ANTANANARIVO (Reuters) - Madagascar’s president Andry Rajoelina will run in July’s election, an official list of presidential candidates showed on Friday, reneging on an agreement he would not do so.
Rajoelina, who seized power in a coup in 2009, had said in January he would not put his name forward, bowing to pressure from regional powers to stand aside to prevent unrest in this year’s vote on the Indian Ocean island.
The man he ousted, Marc Ravalomanana, now in self-imposed exile in South Africa, had made the same pledge. But an aide to Rajoelina said the deal was broken when Ravalomanana’s wife said she would run.
“Now the competition is open to everyone,” said Augustin Andriamananoro, a special adviser to Rajoelina.
Rajoelina’s volte-face risks raising tension on the island mined for its deposits of cobalt, nickel and ilmenite and whose economy was hit by the coup and has still not fully recovered.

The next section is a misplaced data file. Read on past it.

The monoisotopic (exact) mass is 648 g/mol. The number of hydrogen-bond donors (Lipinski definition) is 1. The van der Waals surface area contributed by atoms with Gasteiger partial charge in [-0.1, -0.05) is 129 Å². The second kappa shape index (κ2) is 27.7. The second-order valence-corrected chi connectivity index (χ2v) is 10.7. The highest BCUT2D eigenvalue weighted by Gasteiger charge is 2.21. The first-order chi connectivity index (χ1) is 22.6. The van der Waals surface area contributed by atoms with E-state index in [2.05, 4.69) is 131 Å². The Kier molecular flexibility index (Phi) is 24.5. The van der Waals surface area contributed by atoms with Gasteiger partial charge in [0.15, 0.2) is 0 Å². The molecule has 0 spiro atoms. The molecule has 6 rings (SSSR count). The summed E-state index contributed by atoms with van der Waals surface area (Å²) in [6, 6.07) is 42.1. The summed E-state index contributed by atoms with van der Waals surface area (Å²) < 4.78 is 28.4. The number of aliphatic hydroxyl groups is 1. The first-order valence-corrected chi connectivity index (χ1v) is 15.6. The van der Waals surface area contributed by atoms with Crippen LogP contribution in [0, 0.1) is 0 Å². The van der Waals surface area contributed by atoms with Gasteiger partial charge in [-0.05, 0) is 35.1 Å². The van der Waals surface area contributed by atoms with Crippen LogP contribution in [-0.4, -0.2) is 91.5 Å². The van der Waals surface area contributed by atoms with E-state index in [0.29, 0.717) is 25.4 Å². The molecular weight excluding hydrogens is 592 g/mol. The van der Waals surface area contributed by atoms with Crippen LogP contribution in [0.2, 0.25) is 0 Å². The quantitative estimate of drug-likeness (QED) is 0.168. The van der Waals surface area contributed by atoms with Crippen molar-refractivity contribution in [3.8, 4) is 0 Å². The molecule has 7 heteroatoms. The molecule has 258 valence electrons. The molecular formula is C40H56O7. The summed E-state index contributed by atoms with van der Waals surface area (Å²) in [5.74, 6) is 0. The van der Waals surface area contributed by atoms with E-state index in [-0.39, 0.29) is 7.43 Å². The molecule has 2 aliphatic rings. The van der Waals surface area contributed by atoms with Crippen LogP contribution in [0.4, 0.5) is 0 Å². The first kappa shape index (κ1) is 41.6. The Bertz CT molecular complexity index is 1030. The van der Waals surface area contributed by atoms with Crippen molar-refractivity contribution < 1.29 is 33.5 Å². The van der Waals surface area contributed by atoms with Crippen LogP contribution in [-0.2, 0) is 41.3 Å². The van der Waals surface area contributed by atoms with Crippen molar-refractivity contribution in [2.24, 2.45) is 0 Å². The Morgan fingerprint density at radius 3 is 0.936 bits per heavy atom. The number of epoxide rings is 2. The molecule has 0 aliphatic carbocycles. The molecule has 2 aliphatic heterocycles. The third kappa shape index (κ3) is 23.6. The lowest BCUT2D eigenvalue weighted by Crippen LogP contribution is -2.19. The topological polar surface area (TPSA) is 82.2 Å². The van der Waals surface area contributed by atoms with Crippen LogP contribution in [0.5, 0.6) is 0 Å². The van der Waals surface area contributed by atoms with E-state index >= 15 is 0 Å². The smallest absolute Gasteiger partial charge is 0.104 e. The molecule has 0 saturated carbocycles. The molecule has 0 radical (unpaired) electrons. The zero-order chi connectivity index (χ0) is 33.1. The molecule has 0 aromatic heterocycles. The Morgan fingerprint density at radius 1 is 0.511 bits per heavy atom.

Foreign companies also targeting its oil, gold, chrome and uranium deposits have been wary of committing to investment in Madagascar since the revolt.
A spokesman for Ravalomanana’s political movement said it would seek Ravalomanana’s return and nomination for the vote.
As president, Ravalomanana opened the doors to foreign investors but was accused by Rajoelina, then mayor of the capital, Antananarivo, of misusing public funds.
Andriamananoro said Rajoelina was flying to Tanzania to explain his decision to Tanzanian President Jakaya Kikwete who leads the regional Southern African Development Community (SADC) bloc’s defense and security cooperation group.
SADC brokered a deal in September 2011 that confirmed Rajoelina as president and allowed for the unconditional return of Ravalomanana from exile in South Africa.
Ravalomanana was sentenced in absentia to life in prison after he was accused of ordering elite troops to kill Rajoelina’s supporters during street protests in the run-up to his overthrow.
Writing by Richard Lough; Editing by Louise Ireland